Millennials: a pack of non-homeowning social media addicts who rove the lands killing various industries. Given the size of the demographic, corporations have tried their best to reach these increasingly jaded young people in the hopes of winning their business. But now, at least one major player in the cereal industry has realized that its hope for salvation rests on looking beyond millennials, with the hope of winning over their parents and younger siblings instead.
The problem seems to rest on the fact that millennials aren’t eating much cereal for breakfast anymore. With many of them in or entering the workforce, a preference towards eating on the go (or even skipping breakfast) tends to win out. Simultaneously, the generation’s cereal concerns seem to be less about nutrition than organic ingredients and ethical production (think GMO’s, or a lack thereof).
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Conversely, with Boomers retiring, General Mills believes they can capitalize on their nutritionally minded decision making, not to mention the fact that they have time to sit down and eat breakfast again. To that end, they’re pushing a nutritional message via brands like Honey Nut Cheerios, complete with an emphasis on heart health in order to “clearly communicate the health benefits of this product to boomers,” as Jonathon Nudi, group president of North America retail for General Mills, described it in a recent presentation accessed by CNN.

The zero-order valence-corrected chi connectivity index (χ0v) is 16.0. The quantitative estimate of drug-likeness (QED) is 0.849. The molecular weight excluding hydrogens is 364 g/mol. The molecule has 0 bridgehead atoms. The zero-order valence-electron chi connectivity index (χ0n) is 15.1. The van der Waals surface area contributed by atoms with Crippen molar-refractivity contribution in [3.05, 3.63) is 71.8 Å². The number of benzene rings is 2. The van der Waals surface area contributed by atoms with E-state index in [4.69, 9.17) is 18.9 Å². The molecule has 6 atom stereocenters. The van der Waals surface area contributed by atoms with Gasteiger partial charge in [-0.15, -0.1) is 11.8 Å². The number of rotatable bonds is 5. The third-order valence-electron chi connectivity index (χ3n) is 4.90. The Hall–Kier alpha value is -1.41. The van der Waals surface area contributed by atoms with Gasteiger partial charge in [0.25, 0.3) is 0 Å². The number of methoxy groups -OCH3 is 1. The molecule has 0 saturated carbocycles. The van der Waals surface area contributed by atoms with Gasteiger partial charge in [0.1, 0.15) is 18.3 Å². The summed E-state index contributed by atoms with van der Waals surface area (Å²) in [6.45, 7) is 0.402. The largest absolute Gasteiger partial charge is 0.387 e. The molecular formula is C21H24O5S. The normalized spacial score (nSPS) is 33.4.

At the same time, the combination of convenience with the veneer of nutrition (not to mention the sugary taste) explains why cereal remains a popular choice for parents looking to feed young children. Among the school-aged crowd, cereal is much more likely to be a part of a standard breakfast than it is for their millennial counterparts. Alongside Boomers, General Mills’ Nudi points out that “some of the highest levels of per capita cereal consumption” are observed in this age bracket.
The emphasis on those categories could be good news given current demographic trends. A Census Bureau estimate suggests that adults aged 65-plus are projected to outnumber those under 18 by the year 2035. The number of US children, which has shrunk slightly over the course of this decade, is expected to rebound from a 2017 low of 73.7 million, to hit 75 million by 2025.
With so much consternation these days over how to “reach” Millennials, it’s interesting to observe that at least one major player in the food world is realizing it might just be better off without them. It’s too early to tell if this is any kind of winning strategy, obviously. But if you were born between 1981 and 1996, don’t be surprised if you feel pretty alienated by what you see in the cereal aisle soon enough.
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